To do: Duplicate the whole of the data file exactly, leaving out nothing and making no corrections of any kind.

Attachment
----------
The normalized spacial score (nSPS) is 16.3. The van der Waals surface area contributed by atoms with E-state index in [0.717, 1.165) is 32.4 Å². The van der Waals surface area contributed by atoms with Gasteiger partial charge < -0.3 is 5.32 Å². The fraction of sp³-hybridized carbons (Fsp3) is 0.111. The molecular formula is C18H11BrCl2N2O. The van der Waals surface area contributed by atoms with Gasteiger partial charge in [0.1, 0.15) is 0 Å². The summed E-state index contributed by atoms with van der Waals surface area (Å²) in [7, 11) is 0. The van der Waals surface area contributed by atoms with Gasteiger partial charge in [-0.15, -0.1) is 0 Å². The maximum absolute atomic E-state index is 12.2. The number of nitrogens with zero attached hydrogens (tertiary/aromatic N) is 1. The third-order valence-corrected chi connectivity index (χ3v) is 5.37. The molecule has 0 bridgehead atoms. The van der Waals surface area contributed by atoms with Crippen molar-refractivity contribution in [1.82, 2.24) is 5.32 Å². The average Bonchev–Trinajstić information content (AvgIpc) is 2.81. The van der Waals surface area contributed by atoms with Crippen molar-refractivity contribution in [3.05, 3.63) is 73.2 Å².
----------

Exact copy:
The normalized spacial score (nSPS) is 16.3. The van der Waals surface area contributed by atoms with E-state index in [0.717, 1.165) is 32.4 Å². The van der Waals surface area contributed by atoms with Gasteiger partial charge < -0.3 is 5.32 Å². The fraction of sp³-hybridized carbons (Fsp3) is 0.111. The molecular formula is C18H11BrCl2N2O. The van der Waals surface area contributed by atoms with Gasteiger partial charge in [0.1, 0.15) is 0 Å². The summed E-state index contributed by atoms with van der Waals surface area (Å²) in [7, 11) is 0. The van der Waals surface area contributed by atoms with Gasteiger partial charge in [-0.15, -0.1) is 0 Å². The maximum absolute atomic E-state index is 12.2. The number of nitrogens with zero attached hydrogens (tertiary/aromatic N) is 1. The third-order valence-corrected chi connectivity index (χ3v) is 5.37. The molecule has 0 bridgehead atoms. The van der Waals surface area contributed by atoms with Crippen molar-refractivity contribution in [1.82, 2.24) is 5.32 Å². The average Bonchev–Trinajstić information content (AvgIpc) is 2.81. The van der Waals surface area contributed by atoms with Crippen molar-refractivity contribution in [3.05, 3.63) is 73.2 Å².